Is there really anything more American than ice cream? Sure, some may argue that there’s baseball or apple pie. But really, nothing beats a scoop of melting ice cream on a hot summer day or a banana split dripping with chocolate and caramel. It’s this very thinking that prompted Nicholas Morgenstern, the man behind Morgenstern’s Finest Ice Cream, to launch his flagship shop’s new piéce de résistance, a soda-fountain-esque sundae counter that’s straight out of 1950s suburbia.
“Most Americans, when they think of eating ice cream in a shop,” he says, “think of a scoop shop—it’s what we know, it’s what works, and it’s what’s sustainable.” But as much as his business has been about innovative flavors and good ice cream, Morgenstern, whose background is as a chef, also wanted to highlight the process of making his treats and the experience of eating them.
Within a few months of opening his original Rivington Street shop on the Lower East Side, almost five years ago, the founder started searching for a place to house his second location. He had the vision and the plan, but it wasn’t as simple as that. “I own the business by myself,” Morgenstern explained, “and I don’t have a trust fund.” Even when he finally had the money to buy a chunk of New York real estate, it wasn’t easy to find the right spot. In 2018, though, he found a 2,600-square foot space on the corner of Houston and LaGuardia, and by the fall, Morgenstern’s new flagship was open to the public.
The Greenwich Village shop remains true to the vintage Americana aesthetic but is spread over a long stretch of storefronts. Most of the white and blue space is devoted to the traditional scoop shop, where customers can choose from Morgenstern’s famous Durian Banana, Salt & Pepper Pinenut, and Cinnamon Whiskey Caramel, among others. There are a few indoor tables and an expansive patio to sit and enjoy the treats, and a separate shop next door sells to-go pints, pies, ice cream cakes and souvenirs. And as of this weekend, the counter began serving a host of new sundaes, all 88 flavors of ice creams, and for the first time in Morgenstern’s history, cocktails.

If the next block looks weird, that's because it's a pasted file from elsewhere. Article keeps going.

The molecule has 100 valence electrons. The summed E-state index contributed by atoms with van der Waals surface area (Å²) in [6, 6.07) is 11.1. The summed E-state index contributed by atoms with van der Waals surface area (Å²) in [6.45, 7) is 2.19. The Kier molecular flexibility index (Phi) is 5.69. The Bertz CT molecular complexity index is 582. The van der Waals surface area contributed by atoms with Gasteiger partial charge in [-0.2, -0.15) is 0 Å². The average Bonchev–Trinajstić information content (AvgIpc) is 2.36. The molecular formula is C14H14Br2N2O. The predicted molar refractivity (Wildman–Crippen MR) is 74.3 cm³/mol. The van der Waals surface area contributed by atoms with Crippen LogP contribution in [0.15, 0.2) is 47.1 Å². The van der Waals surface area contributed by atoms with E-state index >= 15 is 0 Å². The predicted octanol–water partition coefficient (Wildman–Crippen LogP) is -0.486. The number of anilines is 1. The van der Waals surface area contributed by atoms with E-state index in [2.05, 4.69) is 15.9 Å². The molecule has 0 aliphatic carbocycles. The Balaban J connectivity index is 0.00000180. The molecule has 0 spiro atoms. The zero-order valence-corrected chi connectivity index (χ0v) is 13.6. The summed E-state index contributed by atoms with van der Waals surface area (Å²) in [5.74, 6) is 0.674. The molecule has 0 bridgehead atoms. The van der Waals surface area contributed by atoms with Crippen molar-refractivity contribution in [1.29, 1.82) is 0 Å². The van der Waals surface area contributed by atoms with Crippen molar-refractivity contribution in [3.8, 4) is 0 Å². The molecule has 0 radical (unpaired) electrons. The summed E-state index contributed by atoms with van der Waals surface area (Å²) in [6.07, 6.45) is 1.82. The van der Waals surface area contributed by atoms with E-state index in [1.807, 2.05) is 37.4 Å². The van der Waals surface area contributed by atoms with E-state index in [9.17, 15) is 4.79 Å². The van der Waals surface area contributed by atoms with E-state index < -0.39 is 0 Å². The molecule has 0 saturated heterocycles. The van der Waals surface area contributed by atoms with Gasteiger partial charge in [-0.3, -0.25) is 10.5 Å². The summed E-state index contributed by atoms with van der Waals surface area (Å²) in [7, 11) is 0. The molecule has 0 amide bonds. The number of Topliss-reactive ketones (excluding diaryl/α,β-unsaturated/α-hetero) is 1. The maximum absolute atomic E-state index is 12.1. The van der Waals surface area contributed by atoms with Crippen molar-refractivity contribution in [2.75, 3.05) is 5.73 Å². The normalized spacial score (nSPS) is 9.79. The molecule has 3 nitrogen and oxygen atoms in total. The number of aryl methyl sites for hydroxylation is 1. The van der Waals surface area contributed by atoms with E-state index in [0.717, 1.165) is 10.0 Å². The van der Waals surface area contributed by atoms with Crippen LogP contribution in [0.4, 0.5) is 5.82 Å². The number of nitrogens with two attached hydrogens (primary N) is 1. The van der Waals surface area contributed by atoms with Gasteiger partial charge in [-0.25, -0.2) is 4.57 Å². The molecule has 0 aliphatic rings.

Some menu items will strike visitors as familiar, with an entire section allotted to American classics like the Hot Tin Roof, Brownie á la Mode, and of course, a banana split. “These are all things you can find almost anywhere,” says Nicholas, “but they’re often made with less than great ingredients.” At the new counter space though, only the richest of chocolate sauces and the ooziest of caramels are poured atop the creamy ice creams. These classics also include a Grasshopper Sundae and a Butter Pecan Sundae, which Morgenstern notes was always his grandpa’s favorite. “Butter Pecan is such an old man flavor,” he jokes.
Another part of the menu lists “Morgenstern’s Delights” — four original ice cream creations. There’s The Rosenthal, named for “Everybody Loves Raymond” creator and Morgenstern’s customer, Phil Rosenthal, and dubbed “the best chocolate peanut butter anything ever,” and there’s The Vegan Mango Sundae, which fuses mango passion rice ice cream and cashew sorbet, topped with whipped coconut cream and champagne mango, pineapple, orange and lemon. The Delights also feature the Vietnamese Coffee Tiramisu, a $15 feast of Vietnamese coffee and mascarpone salted hazelnut ice creams, Vietnamese coffee-soaked lady fingers, with condensed milk, mascarpone cream, cocoa powder and shaved chocolate, and finally, the Black & White Profiteroles, an homage to the famous black & white cookie.
In addition to the various sundaes, all priced between $10 and $16, the counter will also offer individual servings of the pies and ice cream cakes sold next door. These include Lorne Michaels’s Blueberry Pie, named for the prolific SNL creator, and the Koppelman Ice Cream Cake, a peanut-butter-and-jelly-flavored treat that honors Brian Koppelman, the man behind “Billions.”
In its entree into the cocktail scene, Morgenstern’s has partnered with pioneer New York bartender Lynette Marrero to create a range of cocktails inspired by the ice cream parlor’s most well-known flavors. In a tribute to its famed (and divisive) Banana Durian, there’s the Banana Durian Highball, which combines mezcal with banana-durian purée, coconut milk, soda and an egg white to cut any bitterness.
“There aren’t a lot of places in New York where you can get durian, let alone a durian cocktail,” says Morgenstern.
The Salted Caramel Pretzel Old-Fashioned puts a sweet twist on the traditional whiskey drink, using Old Grandad bourbon, salted pretzel syrup and bitters, while the Burnt Honey Daiquiri (already a favorite among staff) fuses El Dorado 5-Year rum, lemon juice and burnt honey syrup. There’s also the Cardamom Lemon J Highball, in honor of the popular Morgenstern’s flavor, which the owner says is the most gendered ice cream in the shop, with about 70 percent female customers, and the Chocolate Cherry Scgroppino, the only cocktail to actually use one of the ice creams (or this case, sorbets) as an ingredient.
“The cocktail program, to me, is so great because we’re really taking that side of it as seriously as the ice cream,” Morgenstern says.
As of right now, the eight-seat sundae counter service will only be open on Friday and Saturday evenings, from 6 p.m. to midnight, but this is subject to change. Seating is on a first-come, first-served basis.